|The questionnaire we used to select patients. (Photo credit: Wikipedia)|
To prove the impact of UFL treatment, first of all we need a validated tool. FDA recommends patient-reported outcome instruments or PRO as objective evidence. PRO as defined by FDA
is any report of the status of a patient’s health condition that comes directly from the patient, without interpretation of the patient’s response by a clinician or anyone else.
One of the PRO instruments available for upper facial lines is the FLO-11 questionnaire. But unfortunately FLO-11 is not validated to the FDA standards. You don’t usually find many good qualitative studies in cosmetic dermatology. But this study (1) stands apart and has been quite methodical in validating the FLO-11 questionnaire.
Yet another study in the same journal (2) presents another questionnaire called Aesthetic Dermatology and Emotional Well-being (DEBIE), designed to know the general population motivations with regard to skin appearance. Though DEBIE is quite long, the authors have done a good job in validating the questionnaire using qualitative research principles. An abridged version may be more practical.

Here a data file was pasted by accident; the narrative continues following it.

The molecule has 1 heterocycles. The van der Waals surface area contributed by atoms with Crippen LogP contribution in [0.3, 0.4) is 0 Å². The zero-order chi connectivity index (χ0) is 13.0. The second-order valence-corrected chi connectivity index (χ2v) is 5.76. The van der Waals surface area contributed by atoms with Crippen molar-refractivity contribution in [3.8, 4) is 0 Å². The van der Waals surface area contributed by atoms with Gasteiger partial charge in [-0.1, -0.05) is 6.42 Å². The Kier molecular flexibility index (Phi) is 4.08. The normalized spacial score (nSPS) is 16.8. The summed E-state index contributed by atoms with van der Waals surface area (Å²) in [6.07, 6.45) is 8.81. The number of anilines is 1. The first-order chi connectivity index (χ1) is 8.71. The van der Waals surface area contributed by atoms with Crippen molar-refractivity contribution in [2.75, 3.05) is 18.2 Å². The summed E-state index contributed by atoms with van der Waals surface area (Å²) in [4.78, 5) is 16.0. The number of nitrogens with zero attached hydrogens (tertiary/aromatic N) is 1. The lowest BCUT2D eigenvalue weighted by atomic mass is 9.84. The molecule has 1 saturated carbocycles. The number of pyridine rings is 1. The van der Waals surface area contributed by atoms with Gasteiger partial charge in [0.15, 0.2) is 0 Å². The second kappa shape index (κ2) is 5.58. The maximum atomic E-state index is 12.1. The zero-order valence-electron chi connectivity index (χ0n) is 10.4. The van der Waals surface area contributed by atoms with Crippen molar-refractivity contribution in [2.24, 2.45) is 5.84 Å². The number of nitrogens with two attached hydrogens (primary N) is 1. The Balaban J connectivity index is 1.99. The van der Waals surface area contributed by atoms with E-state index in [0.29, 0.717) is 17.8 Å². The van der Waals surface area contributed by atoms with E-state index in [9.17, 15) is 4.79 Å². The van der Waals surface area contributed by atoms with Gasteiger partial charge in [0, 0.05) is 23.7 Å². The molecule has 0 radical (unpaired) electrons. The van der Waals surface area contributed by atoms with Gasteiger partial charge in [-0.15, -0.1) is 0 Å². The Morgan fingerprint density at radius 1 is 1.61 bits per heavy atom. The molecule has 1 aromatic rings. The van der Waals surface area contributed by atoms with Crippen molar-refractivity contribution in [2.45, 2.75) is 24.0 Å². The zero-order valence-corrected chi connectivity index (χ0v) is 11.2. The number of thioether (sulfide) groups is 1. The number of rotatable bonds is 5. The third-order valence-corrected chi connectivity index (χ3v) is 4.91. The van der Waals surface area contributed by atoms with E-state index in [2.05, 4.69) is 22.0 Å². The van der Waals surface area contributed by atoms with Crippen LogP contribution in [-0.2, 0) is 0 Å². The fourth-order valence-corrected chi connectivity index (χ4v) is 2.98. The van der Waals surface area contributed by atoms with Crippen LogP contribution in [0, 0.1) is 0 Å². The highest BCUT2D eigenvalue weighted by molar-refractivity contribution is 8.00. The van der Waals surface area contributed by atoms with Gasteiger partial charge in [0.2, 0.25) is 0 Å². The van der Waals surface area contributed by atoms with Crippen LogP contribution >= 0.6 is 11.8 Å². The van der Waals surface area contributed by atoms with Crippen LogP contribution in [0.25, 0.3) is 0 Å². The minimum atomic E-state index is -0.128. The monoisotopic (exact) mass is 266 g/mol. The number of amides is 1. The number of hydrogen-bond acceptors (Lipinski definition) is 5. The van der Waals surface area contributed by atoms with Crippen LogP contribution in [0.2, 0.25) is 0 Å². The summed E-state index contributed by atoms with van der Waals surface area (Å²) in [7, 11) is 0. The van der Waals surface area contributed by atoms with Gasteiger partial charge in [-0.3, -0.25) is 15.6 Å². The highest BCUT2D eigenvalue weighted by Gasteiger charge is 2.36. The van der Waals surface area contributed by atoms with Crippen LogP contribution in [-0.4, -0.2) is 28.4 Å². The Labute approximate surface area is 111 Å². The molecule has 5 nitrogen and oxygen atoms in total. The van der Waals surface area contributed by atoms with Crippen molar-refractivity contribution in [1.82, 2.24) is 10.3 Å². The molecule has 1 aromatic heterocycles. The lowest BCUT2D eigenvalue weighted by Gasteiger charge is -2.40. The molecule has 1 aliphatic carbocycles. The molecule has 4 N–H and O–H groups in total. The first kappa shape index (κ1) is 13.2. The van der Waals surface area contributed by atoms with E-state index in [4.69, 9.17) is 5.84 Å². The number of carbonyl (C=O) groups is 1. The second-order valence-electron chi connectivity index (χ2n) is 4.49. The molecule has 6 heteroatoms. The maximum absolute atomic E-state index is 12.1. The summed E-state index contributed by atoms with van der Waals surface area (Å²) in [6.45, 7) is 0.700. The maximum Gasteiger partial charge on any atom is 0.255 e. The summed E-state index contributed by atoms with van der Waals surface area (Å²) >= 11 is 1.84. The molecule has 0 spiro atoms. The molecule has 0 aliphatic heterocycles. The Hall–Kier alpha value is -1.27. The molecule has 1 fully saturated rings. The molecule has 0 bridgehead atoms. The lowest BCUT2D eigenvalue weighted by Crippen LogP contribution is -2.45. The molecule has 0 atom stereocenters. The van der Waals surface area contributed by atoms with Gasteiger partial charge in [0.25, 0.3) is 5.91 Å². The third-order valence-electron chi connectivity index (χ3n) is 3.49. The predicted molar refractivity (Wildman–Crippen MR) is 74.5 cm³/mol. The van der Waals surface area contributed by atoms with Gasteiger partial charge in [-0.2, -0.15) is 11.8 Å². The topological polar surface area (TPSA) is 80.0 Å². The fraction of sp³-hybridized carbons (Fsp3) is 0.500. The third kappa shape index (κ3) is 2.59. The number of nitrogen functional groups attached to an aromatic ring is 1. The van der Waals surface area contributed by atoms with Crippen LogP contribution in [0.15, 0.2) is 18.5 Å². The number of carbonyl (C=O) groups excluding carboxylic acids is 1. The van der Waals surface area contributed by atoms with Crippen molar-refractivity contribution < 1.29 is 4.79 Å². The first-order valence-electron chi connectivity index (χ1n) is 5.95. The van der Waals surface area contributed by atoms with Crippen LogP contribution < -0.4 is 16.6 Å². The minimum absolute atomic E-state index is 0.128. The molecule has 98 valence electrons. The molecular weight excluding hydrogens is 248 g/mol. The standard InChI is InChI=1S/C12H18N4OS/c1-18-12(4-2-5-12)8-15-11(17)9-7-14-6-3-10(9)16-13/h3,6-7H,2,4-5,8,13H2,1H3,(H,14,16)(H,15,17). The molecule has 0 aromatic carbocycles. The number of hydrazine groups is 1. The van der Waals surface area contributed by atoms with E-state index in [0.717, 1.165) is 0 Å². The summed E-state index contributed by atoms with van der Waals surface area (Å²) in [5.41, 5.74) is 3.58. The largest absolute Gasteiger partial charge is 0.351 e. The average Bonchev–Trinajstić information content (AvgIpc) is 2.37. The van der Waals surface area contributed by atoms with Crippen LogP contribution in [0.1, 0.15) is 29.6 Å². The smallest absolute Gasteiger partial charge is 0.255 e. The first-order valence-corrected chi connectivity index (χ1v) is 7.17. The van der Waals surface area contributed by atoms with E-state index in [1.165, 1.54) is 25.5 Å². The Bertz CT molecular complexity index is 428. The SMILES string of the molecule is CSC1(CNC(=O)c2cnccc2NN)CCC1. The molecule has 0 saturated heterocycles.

Both these questionnaires will be useful for those planning patient satisfaction studies in cosmetic dermatology. All we need now is proof. Botulinum Toxin for UFL is fortunately our best shot at objective proof.
1. Yaworsky A, Daniels S, Tully S, Beddingfield F 3rd, Kowalski J, Fitzgerald K, Somogyi C, Burgess SM. The impact of upper facial lines and psychological impact of crow’s feet lines: content validation of the Facial Line Outcomes (FLO-11)
Questionnaire. J Cosmet Dermatol. 2014 Dec;13(4):297-306. doi: 10.1111/jocd.12117. PubMed PMID: 25399622. ↩
2. Martínez-González MC, Martínez-González RA, Guerra-Tapia A. Aesthetic dermatology and emotional well-being questionnaire. J Cosmet Dermatol. 2014
Dec;13(4):336-45. doi: 10.1111/jocd.12109. PubMed PMID: 25399627. ↩
Add Your Comments/Suggestions/Criticisms! | View Comments | Links to this post